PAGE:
The administration and boards of trustees of CCSD have brought us to this sorry place over many decades of problems. No one has any reason to believe that somehow Charleston County lacks the resources that other districts have to be successful. Perhaps we go to the top of the list in our excellent facilities, but we go to the bottom in academics.

The upcoming school board election is another chance to fix the problem by electing trustees that actually know how the district works and can hold administration accountable.

Principals at Stall and Greg Mathis have their hands full, but tweaking the lessons taught by teachers, as one suggests, is not the answer. Greg Mathis is a charter school; therefore, why should its charter be renewed if it is failing? Stall has a beautiful new state-of-the-art building. Now, if Superintendent McGinley allows its administrators and teachers to use experience and common sense to address its problems, perhaps they will arrive at solutions that state "experts" couldn't possibly imagine. One might be to throw out edublob thinking.

Thursday, August 09, 2012

CCSD Tourism Runs Amuck in North Charleston

“Go tell that man we ain’t a bunch of trees.”
“I said to tell that man to get away from here with that camera.”
Anyone who has read Toni Cade Bambara's "Blues Ain't No Mockin Bird" might chuckle over the Charleston County School District's attempt to show new teachers North Charleston "communities where their students live." In fact, administrators at the Taj Mahal might benefit by reading the story themselves.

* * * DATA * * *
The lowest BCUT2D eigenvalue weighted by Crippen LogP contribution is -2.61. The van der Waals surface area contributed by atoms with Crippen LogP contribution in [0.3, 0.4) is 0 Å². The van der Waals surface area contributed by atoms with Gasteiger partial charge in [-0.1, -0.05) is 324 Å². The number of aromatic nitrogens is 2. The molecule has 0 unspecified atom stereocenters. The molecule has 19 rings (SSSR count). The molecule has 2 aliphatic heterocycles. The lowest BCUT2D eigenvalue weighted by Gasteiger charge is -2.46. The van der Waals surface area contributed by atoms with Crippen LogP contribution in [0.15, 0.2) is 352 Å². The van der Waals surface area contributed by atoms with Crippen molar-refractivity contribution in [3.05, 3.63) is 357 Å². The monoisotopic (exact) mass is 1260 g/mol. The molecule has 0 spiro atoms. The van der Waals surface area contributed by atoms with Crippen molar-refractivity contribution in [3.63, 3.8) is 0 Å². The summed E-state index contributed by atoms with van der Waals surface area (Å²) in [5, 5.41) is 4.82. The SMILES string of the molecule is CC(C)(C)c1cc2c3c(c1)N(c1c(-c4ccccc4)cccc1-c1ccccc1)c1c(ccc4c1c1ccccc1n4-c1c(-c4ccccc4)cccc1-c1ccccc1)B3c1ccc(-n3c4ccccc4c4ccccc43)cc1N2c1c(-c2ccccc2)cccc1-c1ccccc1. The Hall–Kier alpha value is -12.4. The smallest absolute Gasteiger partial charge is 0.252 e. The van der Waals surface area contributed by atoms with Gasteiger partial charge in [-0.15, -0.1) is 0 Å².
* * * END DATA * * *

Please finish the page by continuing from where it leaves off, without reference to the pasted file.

However, the tour is not funny. How would you like it if a bus rolled through your neighborhood in order to show how "the other half" lives?  Condescending, to say the least.    

How I wish Mr. Cain had showed up to request that these intruders leave.

Wednesday, August 08, 2012

Miracle on Calhoun Street

While I was vacationing, a miracle occurred on Calhoun Street:

According to the new system of measurement enacted this year, Charleston County's failing school system received a "B" . In fact, the mediocre unsung schools of the whole State of South Carolina received an "A-" !

Surely these grades will dazzle any newcomers to the state and CCSD into believing how excellent our schools are.

On the other hand, despite educrats' best efforts, the Charleston County School District still falls below the average for the state. What could that mean?

Thursday, August 02, 2012

Fire Academic Magnet Principal!

After all the accusations, recriminations, lawsuits, and rumors circulating about out-of-county cheaters at Academic Magnet High School, Principal Judith Peterson "forgot" about the August 1 deadline for new students to provide proof of residency.  That means over 40 percent of its incoming freshman class have yet to show their papers.

Compare that to the statistics for the School of the Arts, only a stone's throw away: three of 225 students, or about one percent, have yet to comply.